The most critical element in Bacon’s design philosophy is to make sure the home speaks to the client and not of her own design. Client Sally Fisher thought Bacon succeeded marvelously to that end. “She is flexible, knows design and can bring a room to life. She wants to please the client, and in my case, she understood my taste and was willing to adjust, compromise and discuss choices until we had a superior result.”

Bacon’s home is a perfect example of her “breaking the rules” approach, which she says is the product of knowing them so you can break them: A cowhide couch and antique Buffalo Bill Cody posters mix easily with inherited Craftsman pieces and bold contemporary art. Home for Bacon includes three dogs, four horses, a crow and her 87-year-old father.

Su Bacon’s personal style epitomizes the casual elegance of the Western lifestyle. “You can come in and take your boots off or not, put your feet up and have a glass of wine … but most of all relax and enjoy yourself. You’re home,” she offers.

 


How to get the most out of a new design for your home

— Six tips from Su Bacon

  1. Make sure you feel very comfortable with your designer and that you and your vision are being heard and understood and will not be forgotten in the design process.
  2. Start collecting ideas for your design binder. Gather ideas from magazines and books, then organize them room by room.
  3. Make sure to mark clearly what you liked about each page, each idea. Was it the colors, the furniture, the trim and mill work, the window treatments or just the whole “look”? This is where the communication starts with your designer.
  4. When working with contractors, be as thorough as possible. Details, details and more details. Don’t be vague about what you want. What you don’t want to hear from your contractor is “change of order.” These three little words will cost you … BIG!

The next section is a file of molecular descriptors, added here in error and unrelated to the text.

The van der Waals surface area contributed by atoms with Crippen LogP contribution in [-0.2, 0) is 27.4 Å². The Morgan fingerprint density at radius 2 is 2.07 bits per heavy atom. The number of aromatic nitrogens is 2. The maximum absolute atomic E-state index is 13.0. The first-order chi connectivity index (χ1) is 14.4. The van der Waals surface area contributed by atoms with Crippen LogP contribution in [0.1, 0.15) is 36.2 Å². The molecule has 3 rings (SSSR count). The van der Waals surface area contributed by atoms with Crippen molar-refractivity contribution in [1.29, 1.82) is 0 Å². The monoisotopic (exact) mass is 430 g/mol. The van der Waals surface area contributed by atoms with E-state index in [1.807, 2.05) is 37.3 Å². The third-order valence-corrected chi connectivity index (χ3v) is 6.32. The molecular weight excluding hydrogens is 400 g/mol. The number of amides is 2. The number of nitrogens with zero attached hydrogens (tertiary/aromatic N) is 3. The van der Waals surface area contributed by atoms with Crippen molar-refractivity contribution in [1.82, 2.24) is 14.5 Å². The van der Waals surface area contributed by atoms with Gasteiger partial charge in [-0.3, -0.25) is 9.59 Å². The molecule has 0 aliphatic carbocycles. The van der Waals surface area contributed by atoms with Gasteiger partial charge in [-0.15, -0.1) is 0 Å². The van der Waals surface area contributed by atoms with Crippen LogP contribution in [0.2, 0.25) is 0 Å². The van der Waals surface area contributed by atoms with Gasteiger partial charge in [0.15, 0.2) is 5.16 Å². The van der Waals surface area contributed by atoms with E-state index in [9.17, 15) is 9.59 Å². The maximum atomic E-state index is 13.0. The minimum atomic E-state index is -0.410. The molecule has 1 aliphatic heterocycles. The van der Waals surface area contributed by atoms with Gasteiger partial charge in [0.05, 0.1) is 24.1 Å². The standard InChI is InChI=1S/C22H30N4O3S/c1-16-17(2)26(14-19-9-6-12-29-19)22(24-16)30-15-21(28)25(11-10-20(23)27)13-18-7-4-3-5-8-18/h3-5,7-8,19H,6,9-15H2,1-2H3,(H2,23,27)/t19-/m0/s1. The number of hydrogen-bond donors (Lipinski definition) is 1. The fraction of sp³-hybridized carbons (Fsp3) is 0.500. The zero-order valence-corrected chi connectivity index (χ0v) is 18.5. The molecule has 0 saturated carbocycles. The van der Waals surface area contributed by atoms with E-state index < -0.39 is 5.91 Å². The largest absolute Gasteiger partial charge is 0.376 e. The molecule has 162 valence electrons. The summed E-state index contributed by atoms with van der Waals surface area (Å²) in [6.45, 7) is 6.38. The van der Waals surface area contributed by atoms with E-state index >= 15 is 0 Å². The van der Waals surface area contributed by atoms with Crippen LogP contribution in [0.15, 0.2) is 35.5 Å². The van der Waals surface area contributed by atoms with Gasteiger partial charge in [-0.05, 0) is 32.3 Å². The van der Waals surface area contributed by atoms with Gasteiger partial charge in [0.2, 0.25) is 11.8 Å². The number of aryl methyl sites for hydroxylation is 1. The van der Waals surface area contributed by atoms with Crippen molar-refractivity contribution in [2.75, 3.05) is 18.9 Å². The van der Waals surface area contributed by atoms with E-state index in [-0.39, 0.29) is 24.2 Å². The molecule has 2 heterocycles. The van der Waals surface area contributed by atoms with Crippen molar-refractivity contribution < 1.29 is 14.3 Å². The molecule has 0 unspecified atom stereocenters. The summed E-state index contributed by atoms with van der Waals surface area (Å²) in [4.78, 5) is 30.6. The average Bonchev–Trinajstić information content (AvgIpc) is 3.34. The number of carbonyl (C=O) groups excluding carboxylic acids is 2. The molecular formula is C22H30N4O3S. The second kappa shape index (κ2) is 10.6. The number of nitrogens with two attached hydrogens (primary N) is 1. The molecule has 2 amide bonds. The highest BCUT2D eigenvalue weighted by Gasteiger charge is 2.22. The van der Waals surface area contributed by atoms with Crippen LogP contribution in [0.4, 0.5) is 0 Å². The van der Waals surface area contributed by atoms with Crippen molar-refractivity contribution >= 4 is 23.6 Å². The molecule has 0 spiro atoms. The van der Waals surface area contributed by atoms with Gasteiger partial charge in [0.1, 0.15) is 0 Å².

5. Listen and be flexible when necessary, but never give up your dream … your vision.
  6. Find people that you like and can work with. You want this to be a good experience … don’t forget to have fun. You are creating the backdrop for your future memories … make them good ones!

The formal English Arts & Crafts dining room with Tudor influence is beautifully appointed with the custom designed Waterfall Chandelier. Its richly colored iridescent hand blown reproduction globes from Lundberg Company are reminiscent of the era. The table and chairs are by Caledonia; carpets by Persian Carpet Co.

The Waterfall Chandelier is one of Bacon’s favorite designs. Inspired by Greene and Greene, she can adapt the piece for individual jobs whether it is a Frank Lloyd Wright feel or one with Spanish influence. The chandelier can have four lights or 13 depending on the need. “Most of my designs were created to resolve challenges and this is a perfect example,” says Bacon. “The Greene and Greene piece was cost prohibitive to use often and too beautiful to leave out.”

Bacon enjoys working with collectors and creating spaces that show off their pieces. For a couple who embrace modern art, and a contemporary approach to Craftsman style, she wove colors and patterns together to meld their individual tastes with style. In this living room, she used Batchelder Tile on the fireplace, a bistro table and chairs by Hile Studios and carpets from Persian Carpet Company. The glass coffee table is her own design created by artist Mike Devlin “so you can see the rug”, she says. The bench is by Elite Leather

Details make the difference in a sitting room off the main foyer. The lamp has a hand blown vase by William Morris with custom mica shade with leaf inclusions. On the antique hall cabinet is a Lily Lamp reproduction by Dale Tiffany with 12 different and exquisite shades. The floor is restored original white oak, and the carpets are from Persian Carpet Co.

Bacon was tasked with making this breakfast nook comfortable and flexible for the family of four who enjoyed their family time and entertaining. The built in benches are couch-like, the table is her own “light” Arts & Crafts design with a top that can go up or down for extended use as a buffet table.